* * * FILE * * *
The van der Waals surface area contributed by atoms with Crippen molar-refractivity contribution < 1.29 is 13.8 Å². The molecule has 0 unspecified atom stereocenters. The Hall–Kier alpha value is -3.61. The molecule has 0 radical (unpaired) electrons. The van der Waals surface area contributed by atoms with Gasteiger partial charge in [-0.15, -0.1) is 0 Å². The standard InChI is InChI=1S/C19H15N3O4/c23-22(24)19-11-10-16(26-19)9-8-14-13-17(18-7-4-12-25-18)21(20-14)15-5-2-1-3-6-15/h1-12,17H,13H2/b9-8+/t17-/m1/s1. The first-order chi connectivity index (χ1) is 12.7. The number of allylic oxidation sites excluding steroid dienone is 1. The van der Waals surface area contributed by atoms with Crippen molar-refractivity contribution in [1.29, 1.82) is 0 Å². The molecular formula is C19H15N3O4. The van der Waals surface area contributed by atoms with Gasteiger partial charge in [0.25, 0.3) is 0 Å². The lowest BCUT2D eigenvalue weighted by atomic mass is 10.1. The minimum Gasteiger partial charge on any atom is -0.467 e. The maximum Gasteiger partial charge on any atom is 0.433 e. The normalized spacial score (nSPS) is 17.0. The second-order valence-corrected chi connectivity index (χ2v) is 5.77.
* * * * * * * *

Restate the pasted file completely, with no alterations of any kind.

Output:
The van der Waals surface area contributed by atoms with Crippen molar-refractivity contribution < 1.29 is 13.8 Å². The molecule has 0 unspecified atom stereocenters. The Hall–Kier alpha value is -3.61. The molecule has 0 radical (unpaired) electrons. The van der Waals surface area contributed by atoms with Gasteiger partial charge in [-0.15, -0.1) is 0 Å². The standard InChI is InChI=1S/C19H15N3O4/c23-22(24)19-11-10-16(26-19)9-8-14-13-17(18-7-4-12-25-18)21(20-14)15-5-2-1-3-6-15/h1-12,17H,13H2/b9-8+/t17-/m1/s1. The first-order chi connectivity index (χ1) is 12.7. The number of allylic oxidation sites excluding steroid dienone is 1. The van der Waals surface area contributed by atoms with Crippen molar-refractivity contribution in [1.29, 1.82) is 0 Å². The molecular formula is C19H15N3O4. The van der Waals surface area contributed by atoms with Gasteiger partial charge in [0.25, 0.3) is 0 Å². The lowest BCUT2D eigenvalue weighted by atomic mass is 10.1. The minimum Gasteiger partial charge on any atom is -0.467 e. The maximum Gasteiger partial charge on any atom is 0.433 e. The normalized spacial score (nSPS) is 17.0. The second-order valence-corrected chi connectivity index (χ2v) is 5.77.